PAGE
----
Fain v. State

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611 S.W.2d 508 (1981)

David FAIN, Appellant, v. STATE of Arkansas, Appellee.

No. CR 80-202.

Supreme Court of Arkansas.

February 9, 1981.

*509 E. Alvin Schay, State Appellate Defender by Jack R. Kearney, Deputy Appellate Defender, Little Rock, for appellant.

Steve Clark, Atty. Gen., by James F. Dowden, Asst. Atty. Gen., Little Rock, for appellee.

PURTLE, Justice.

Appellant was convicted by a jury in the Saline County Circuit Court of aggravated robbery and theft of property. He was sentenced to eighteen years for robbery and three years for theft of property. He appealed on the ground that the trial court erred in failing to suppress evidence at a Denno hearing. We find that the court did not commit reversible error.

Appellant and an accomplice were suspected of robbing the Union Bank in Benton, Arkansas, on March 14, 1980. The officers were in immediate pursuit and with the aid of bloodhounds cornered the two suspects in a house at Bryant, Arkansas. The two were finally discovered in the attic partially hidden under the insulation. The county sheriff and other officers were present at the time. Two officers from the state police rousted the appellant out of the attic and one of them accompanied him to his state police vehicle. The other state policeman continued to search the attic for a gun and money which they believed were in the attic. The county sheriff was assisting the officer in searching for the items in the attic. He subsequently got down and went out to the car where appellant was being held by the policeman and inquired of appellant where the money and gun were located. The appellant told the sheriff the spot where the gun and money were located. Immediately after the sheriff returned to the attic the items were found. Although there is a slight dispute in the evidence, it is fairly obvious the appellant had not been given a Miranda warning at the time he told the sheriff where the gun and money were located. Obviously, he was in custody at that time.

A Denno hearing was held and although the evidence was conflicting the court held the gun and money were not fruits of the poisonous tree and refused to suppress the evidence. A trial was held and the evidence was admitted. Appellant was convicted by the jury and received eighteen years for robbery and three years for theft of property.

Appellant bases his appeal on the argument that the court should have excluded the gun and money as illegal evidence. We agree with the appellant that the state did not overcome the burden of showing that the evidence was not received as a result of illegal interrogation. The evidence is very conflicting but the county sheriff unequivocally stated he obtained the information from him while the appellant was seated in a state police vehicle awaiting transfer to the county jail.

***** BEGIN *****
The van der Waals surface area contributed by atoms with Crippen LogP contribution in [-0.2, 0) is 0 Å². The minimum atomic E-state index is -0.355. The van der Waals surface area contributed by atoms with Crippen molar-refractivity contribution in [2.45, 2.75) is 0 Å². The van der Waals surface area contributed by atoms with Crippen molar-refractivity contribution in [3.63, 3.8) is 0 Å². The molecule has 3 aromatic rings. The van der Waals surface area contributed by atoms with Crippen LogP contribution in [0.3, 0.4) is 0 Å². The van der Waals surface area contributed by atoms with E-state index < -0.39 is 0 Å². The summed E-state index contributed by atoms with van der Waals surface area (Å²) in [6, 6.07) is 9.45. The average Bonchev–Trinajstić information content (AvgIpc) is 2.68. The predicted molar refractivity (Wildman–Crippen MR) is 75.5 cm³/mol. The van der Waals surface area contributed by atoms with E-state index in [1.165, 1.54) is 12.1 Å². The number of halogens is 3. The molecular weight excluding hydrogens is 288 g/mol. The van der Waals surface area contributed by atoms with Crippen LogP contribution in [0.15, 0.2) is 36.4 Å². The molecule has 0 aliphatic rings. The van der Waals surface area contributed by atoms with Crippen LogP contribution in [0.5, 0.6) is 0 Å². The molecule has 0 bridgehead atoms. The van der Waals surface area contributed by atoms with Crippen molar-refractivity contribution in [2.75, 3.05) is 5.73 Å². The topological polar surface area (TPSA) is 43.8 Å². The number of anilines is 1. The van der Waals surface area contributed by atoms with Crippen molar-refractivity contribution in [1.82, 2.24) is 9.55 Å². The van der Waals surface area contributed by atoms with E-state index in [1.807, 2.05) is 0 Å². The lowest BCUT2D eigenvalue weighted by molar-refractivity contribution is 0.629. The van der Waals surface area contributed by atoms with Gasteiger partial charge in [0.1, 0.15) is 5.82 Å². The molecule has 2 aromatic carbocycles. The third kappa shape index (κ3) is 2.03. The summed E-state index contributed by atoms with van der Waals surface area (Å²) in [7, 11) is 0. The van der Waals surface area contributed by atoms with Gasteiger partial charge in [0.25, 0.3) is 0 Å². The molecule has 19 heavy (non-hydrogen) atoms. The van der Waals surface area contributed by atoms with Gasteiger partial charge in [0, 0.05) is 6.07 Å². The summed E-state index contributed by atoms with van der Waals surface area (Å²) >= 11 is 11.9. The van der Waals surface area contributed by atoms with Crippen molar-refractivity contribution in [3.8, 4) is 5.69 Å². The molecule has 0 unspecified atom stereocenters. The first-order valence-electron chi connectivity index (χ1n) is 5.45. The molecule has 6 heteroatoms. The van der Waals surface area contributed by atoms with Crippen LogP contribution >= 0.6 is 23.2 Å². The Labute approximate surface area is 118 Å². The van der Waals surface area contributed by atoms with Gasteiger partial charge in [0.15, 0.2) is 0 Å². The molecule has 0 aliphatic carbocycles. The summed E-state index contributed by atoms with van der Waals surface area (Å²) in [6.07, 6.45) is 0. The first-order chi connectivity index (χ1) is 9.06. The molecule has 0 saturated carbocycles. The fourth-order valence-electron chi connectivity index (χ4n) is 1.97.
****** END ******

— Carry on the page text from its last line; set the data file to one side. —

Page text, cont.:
In spite of the fact that the money and the gun may have been discovered as a result of illegal questioning, we think it should be admitted under the inevitable Discovery Rule. This rule has been adopted in other states. State v. Byrne, 595 S.W.2d 301, 304 (Mo.App.1980), and People v. Fitzpatrick, 346 N.Y.S.2d 793, 32 N.Y.2d 499, 300 N.E.2d 139 (1973), cert. denied 414 U.S. 1050, 94 S. Ct. 554, 38 L. Ed. 2d 338 (1973). The doctrine is designed to remove evidence which was discovered as a result of improper conduct on the part of the officer from the exclusionary rule in certain specific situations. If it is clearly evident that the officers would have discovered the evidence in any event, then the failure to give the Miranda warning will not prevent its introduction. We recognize that this rule must be strictly adhered to and in order for it to apply, the state must prove by clear and convincing evidence that it would have acquired the items through legal means regardless of its illegality. Also, the police officers involved must have acted in good faith in accelerating the discovery of the evidence. The chief reason for adopting this rule can be seen if you consider the case where a party observes the police obviously about to discover incriminating evidence. In such case the party could blurt out the location of the evidence and *510 thereby prevent it being used in a trial. Therefore, we cautiously adopt the Inevitable Discovery Rule with the understanding that it is not intended to erode the exclusionary rule.

In view of the particular facts of this case, it is obvious to us that the items in question were surely about to be discovered. One officer remained in the attic and continued to search during the time the appellant and officers were at the scene. It seems to us that the evidence is very clear and convincing that the officers would have discovered these items regardless of whether the appellant made a statement. Therefore, the case must be affirmed.

Affirmed.

HICKMAN, J., concurs.

HICKMAN, Justice, concurs.

I do not agree that the State failed to meet its burden of proof as the majority suggests. However, it is an extremely close issue and I have no difficulty in concurring with the result by applying the inevitable discovery rule. I would not adopt it cautiously with the idea that the exclusionary rule should not be eroded. I have heretofore expressed my opinion that the exclusionary rule needs erosion.